If you have older kids, teach them a life skill. Teach them to cook, sew, change the oil, check the air pressure, balance a checkbook, use basic tools or properly clean the house. This is a great opportunity for enhancing life skills.

There are tons of free resources that have been recently added to the internet. Many organizations, like Scholastic, are offering their resources for free. The guys at ChooseFI (choosefi.com) have added several new resources to their website. They can be found on the home page. There is a section called Financial Resilience with tools for this time of quarantine, the Accidental Homeschooler, the K-12 curriculum for financial literacy and the FI 101 online class for adult financial literacy. These resources are all FREE.

Have your kids keep a journal (written, computer, video) of what is happening and their experiences and feelings. We are living in what will be an unprecedented history.

Have you lost your job or afraid you may lose it in the near future? Don’t be too proud to go get another job temporarily. Some businesses like the grocery stores or shipping warehouses are hiring.

Stay in touch with family and friends. Keep the connection with people even though we can’t be together physically. Stephen and I have made a list of people to stay in contact with, and we’ve been surprised by the reaction we get when we call “just to check in.” Even those of us who are introverts needs human contact. God did not create us to be autonomous.

Develop a new skill. This is a great time to develop a new skill or hobby. Especially if you have lost your job or think you might. A new marketable skill could be advantageous in the next few months.

Create your family emergency binder/legacy box. All of us need a set of legal documents like a will, medical directive to physicians and power of attorney. Another set of documents we all need is a family emergency binder or legacy box. This would contain instructions for family members in case of an emergency where you temporarily could not make decisions for yourself, or in case of your death. This is one of the most loving things you can do for your family. Don’t leave those who will come behind you guessing about what you want and where all the documents are. Various versions of this can be found online for a small cost.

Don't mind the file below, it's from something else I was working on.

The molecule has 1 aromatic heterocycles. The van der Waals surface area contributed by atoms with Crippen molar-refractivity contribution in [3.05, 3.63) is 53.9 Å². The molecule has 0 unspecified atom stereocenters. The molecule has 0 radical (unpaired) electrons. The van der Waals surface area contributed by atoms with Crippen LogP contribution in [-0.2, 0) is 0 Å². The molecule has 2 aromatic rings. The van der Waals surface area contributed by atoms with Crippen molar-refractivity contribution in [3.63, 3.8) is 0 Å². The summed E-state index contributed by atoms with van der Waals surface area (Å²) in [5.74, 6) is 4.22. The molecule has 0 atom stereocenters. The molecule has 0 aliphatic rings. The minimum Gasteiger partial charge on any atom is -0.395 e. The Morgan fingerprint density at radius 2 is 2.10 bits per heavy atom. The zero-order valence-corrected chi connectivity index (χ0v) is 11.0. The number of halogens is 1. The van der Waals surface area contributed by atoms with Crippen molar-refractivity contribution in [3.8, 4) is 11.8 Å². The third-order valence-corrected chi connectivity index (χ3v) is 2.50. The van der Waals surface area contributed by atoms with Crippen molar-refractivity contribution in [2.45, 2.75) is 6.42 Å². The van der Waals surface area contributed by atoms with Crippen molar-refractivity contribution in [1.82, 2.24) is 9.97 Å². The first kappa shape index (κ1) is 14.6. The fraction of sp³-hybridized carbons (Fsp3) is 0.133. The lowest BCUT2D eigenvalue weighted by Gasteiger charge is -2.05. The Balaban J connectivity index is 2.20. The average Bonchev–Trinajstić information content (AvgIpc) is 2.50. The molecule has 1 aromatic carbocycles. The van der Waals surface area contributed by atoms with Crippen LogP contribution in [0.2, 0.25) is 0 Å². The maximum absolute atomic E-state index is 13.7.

Flex your generosity muscle. If you have the resources, give to your local food bank, church’s needs fund, pet shelter, or the local charity of your choice. Get take-out food and give a big tip. Offer to pick up your neighbor’s groceries. Find ways to be extravagantly generous!

This is not an exhaustive list. Please add anything you have discovered in the comments.

Stay safe and healthy! Let’s pray for each other, and we will get through this together!

For everything there is a season, and a time for every matter under heaven:

a time to be born, and a time to die; a time to plant, and a time to pluck up what is planted; a time to kill, and a time to heal; a time to break down, and a time to build up; a time to weep, and a time to laugh; a time to mourn, and a time to dance; a time to cast away stones, and a time to gather stones together; a time to embrace, and a time to refrain from embracing; a time to seek, and a time to lose; a time to keep and a time to cast away; a time to tear, and a time to sew; a time to keep silence and a time to speak; a time to love and a time to hate; a time for war, and a time for peace.

He has made everything beautiful in its time. Also, he has put eternity into man’s heart, yet so that he cannot find out what God has done from the beginning to the end.

Ecclesiastes 3:1-8, 11

2 thoughts on “What I’ve learned through my self-quarantine”

  1. Great post!
    I’ll add:
    Bone up on your healthy habits: hydrate, sleep enough, exercise, stretch, eat your fruit and veggies…
    Engage your kids, no matter how young, in your activities–even a two year old can “help” in the kitchen, Windex a window, fold washcloths…
    You absolutely want your kids to read on their own, but even older kids may enjoy having you read things TO them that are above their current read-alone level.
    Turn off the news once you know whatever you actually need to know in order to live this day.

    1. Great ideas, Brenda. Thanks for sharing. I remember some great times in our tent on a camping trip when we read to the kids.